My friend their certainly could be a few other teams in the mix, but I think at the $80MM mark most of the pretenders will drop out. The Cubs could belly up to the bar after that.so could the Red Sox, Nationals and fans here are always talking about the Mariners which I’m sure is a possibility I guess. My point was though aside from the the Dodgers I really don’t see any of those other teams being able to beat out the Yankees IF the Yankees truly wanted to sign him and went all out money wise to get it done.

        As for your question about length I think it’s a 6 year deal when you are talking upwards of $17MM per to sign him, not including the posting fee. BTW, both Dice K and Darvish signed for 6 years although Darvish does have the ability to opt-out at some point depending on a complicated formula should he win or come in in the top 3 of the CY voting in some years. But my guess would be the deal is for 6 years, with maybe an opt out after 4 years based on some qualification. Either of those 2 deals would allow Tanaka to hit true FA and still be UNDER 31 years old or younger even after a 6 year deal.

        I just hope this “ordeal” of on again off again, will he won’t he be posted comes to an end sooner rather than later so all the teams came move on about their business.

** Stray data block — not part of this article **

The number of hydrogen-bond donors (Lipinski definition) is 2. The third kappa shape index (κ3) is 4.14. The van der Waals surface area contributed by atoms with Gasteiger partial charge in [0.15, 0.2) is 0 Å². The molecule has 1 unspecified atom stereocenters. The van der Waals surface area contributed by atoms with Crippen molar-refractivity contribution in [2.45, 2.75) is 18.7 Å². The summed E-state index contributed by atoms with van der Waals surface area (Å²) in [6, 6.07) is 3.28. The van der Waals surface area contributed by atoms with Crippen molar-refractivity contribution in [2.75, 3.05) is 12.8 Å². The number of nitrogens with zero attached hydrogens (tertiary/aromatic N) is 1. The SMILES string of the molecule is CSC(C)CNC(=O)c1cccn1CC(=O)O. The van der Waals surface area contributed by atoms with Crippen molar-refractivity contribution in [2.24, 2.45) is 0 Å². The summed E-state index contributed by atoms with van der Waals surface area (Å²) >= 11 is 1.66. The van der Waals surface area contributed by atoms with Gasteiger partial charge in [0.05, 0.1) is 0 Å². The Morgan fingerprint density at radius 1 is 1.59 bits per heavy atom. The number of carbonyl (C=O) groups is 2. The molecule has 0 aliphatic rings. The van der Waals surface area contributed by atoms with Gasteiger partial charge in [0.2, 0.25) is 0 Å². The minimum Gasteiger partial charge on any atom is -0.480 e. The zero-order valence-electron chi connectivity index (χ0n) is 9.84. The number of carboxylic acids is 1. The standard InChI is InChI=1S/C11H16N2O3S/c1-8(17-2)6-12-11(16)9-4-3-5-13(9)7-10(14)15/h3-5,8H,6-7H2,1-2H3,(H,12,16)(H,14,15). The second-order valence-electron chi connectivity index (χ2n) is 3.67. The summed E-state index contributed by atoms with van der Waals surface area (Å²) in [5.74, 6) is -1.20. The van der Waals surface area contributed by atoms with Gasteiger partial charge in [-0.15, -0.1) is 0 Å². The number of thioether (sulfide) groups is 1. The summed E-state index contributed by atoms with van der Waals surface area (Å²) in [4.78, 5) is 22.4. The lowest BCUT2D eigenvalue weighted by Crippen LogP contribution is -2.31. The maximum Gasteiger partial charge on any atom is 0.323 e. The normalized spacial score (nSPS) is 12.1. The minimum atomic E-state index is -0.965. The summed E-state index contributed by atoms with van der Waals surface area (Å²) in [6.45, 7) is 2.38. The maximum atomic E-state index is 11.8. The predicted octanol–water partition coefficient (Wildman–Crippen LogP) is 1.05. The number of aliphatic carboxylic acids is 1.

Have a good day my friend.

      • cackalackyank - Dec 23, 2013 at 12:18 PM

        Thanks uyf. Appreciate the answer. I’m pretty sure Garza, Jiminez, and E. Santana and their agents want this posting ordeal over real soon. Maybe more than we do.

    • mikhelb - Dec 23, 2013 at 2:42 PM

      They already spent more than $250 MM in 2013, Tax included.

      • uyf1950 - Dec 23, 2013 at 5:28 PM

        That’s true for 2013 including the tax the number was: $254.4MM according to ESPN. But keep in mind the tax they paid was at a 17.5% rate as a first time offender.

        In 2014 when they go over they will be charged at the 30% rate as an offender for the 2nd time. So if they were to go after and ultimately sign Tanaka for about $17MM per their payroll expenditure for the 2014 even if they do nothing else during the season would be about $275MM. That’s $20MM plus more then they paid in 2013.

        Then going forward their tax rate would go up to 40% the 3rd year and 50% the 4th year. Things really don’t get much better for them then either.

  5. rev0jc - Dec 22, 2013 at 8:11 PM

    MLB truly botched this one with their wanton disregard for the validity of the NPB League and its own obsession with creating a economic (pseudo) parity structure to ensure small market teams get the advantages supposedly only available to bigger market clubs.

    What nonsensical logic caused them to believe that a culture rooted in the display of respect and a team representing a region recovering from one of the worst tragedies in modern history, would simply bow down and accept the diminished agreement to strip the league of not only it’s most recognizable star but to reduce the reward incentive to go along with the talent pilfering???